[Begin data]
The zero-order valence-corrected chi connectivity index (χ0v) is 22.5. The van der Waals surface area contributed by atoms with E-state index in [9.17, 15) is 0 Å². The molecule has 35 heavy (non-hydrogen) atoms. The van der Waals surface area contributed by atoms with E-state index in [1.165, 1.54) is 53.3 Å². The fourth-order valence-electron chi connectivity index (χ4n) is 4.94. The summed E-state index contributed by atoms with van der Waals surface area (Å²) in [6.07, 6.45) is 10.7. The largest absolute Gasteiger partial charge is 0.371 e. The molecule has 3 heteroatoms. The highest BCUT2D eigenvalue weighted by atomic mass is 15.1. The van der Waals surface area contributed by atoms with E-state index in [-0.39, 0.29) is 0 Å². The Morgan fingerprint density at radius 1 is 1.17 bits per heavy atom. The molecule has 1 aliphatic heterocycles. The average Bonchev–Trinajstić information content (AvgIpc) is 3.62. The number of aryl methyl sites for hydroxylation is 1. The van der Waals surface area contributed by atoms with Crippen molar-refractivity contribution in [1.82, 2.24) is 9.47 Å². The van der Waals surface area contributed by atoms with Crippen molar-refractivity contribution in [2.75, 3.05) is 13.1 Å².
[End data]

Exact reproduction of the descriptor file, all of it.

The zero-order valence-corrected chi connectivity index (χ0v) is 22.5. The van der Waals surface area contributed by atoms with E-state index in [9.17, 15) is 0 Å². The molecule has 35 heavy (non-hydrogen) atoms. The van der Waals surface area contributed by atoms with E-state index in [1.165, 1.54) is 53.3 Å². The fourth-order valence-electron chi connectivity index (χ4n) is 4.94. The summed E-state index contributed by atoms with van der Waals surface area (Å²) in [6.07, 6.45) is 10.7. The largest absolute Gasteiger partial charge is 0.371 e. The molecule has 3 heteroatoms. The highest BCUT2D eigenvalue weighted by atomic mass is 15.1. The van der Waals surface area contributed by atoms with E-state index in [-0.39, 0.29) is 0 Å². The Morgan fingerprint density at radius 1 is 1.17 bits per heavy atom. The molecule has 1 aliphatic heterocycles. The average Bonchev–Trinajstić information content (AvgIpc) is 3.62. The number of aryl methyl sites for hydroxylation is 1. The van der Waals surface area contributed by atoms with Crippen molar-refractivity contribution in [1.82, 2.24) is 9.47 Å². The van der Waals surface area contributed by atoms with Crippen molar-refractivity contribution in [2.75, 3.05) is 13.1 Å².